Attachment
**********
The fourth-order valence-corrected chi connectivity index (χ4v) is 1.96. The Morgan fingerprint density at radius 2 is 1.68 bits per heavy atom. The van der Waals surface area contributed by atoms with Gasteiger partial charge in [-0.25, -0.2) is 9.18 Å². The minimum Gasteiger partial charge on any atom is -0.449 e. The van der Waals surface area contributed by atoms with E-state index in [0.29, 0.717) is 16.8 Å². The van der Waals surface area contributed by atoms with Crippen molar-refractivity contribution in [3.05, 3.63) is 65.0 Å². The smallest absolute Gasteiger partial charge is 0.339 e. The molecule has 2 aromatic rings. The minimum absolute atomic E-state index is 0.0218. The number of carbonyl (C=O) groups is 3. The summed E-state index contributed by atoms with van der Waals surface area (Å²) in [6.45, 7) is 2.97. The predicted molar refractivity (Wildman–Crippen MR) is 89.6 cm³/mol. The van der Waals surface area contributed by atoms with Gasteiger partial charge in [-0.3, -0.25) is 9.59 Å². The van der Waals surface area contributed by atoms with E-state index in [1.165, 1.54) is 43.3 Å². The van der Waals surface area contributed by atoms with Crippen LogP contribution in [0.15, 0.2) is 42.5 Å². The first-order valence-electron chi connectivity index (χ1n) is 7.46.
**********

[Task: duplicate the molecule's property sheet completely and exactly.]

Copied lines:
The fourth-order valence-corrected chi connectivity index (χ4v) is 1.96. The Morgan fingerprint density at radius 2 is 1.68 bits per heavy atom. The van der Waals surface area contributed by atoms with Gasteiger partial charge in [-0.25, -0.2) is 9.18 Å². The minimum Gasteiger partial charge on any atom is -0.449 e. The van der Waals surface area contributed by atoms with E-state index in [0.29, 0.717) is 16.8 Å². The van der Waals surface area contributed by atoms with Crippen molar-refractivity contribution in [3.05, 3.63) is 65.0 Å². The smallest absolute Gasteiger partial charge is 0.339 e. The molecule has 2 aromatic rings. The minimum absolute atomic E-state index is 0.0218. The number of carbonyl (C=O) groups is 3. The summed E-state index contributed by atoms with van der Waals surface area (Å²) in [6.45, 7) is 2.97. The predicted molar refractivity (Wildman–Crippen MR) is 89.6 cm³/mol. The van der Waals surface area contributed by atoms with Gasteiger partial charge in [-0.3, -0.25) is 9.59 Å². The van der Waals surface area contributed by atoms with E-state index in [1.165, 1.54) is 43.3 Å². The van der Waals surface area contributed by atoms with Crippen LogP contribution in [0.15, 0.2) is 42.5 Å². The first-order valence-electron chi connectivity index (χ1n) is 7.46.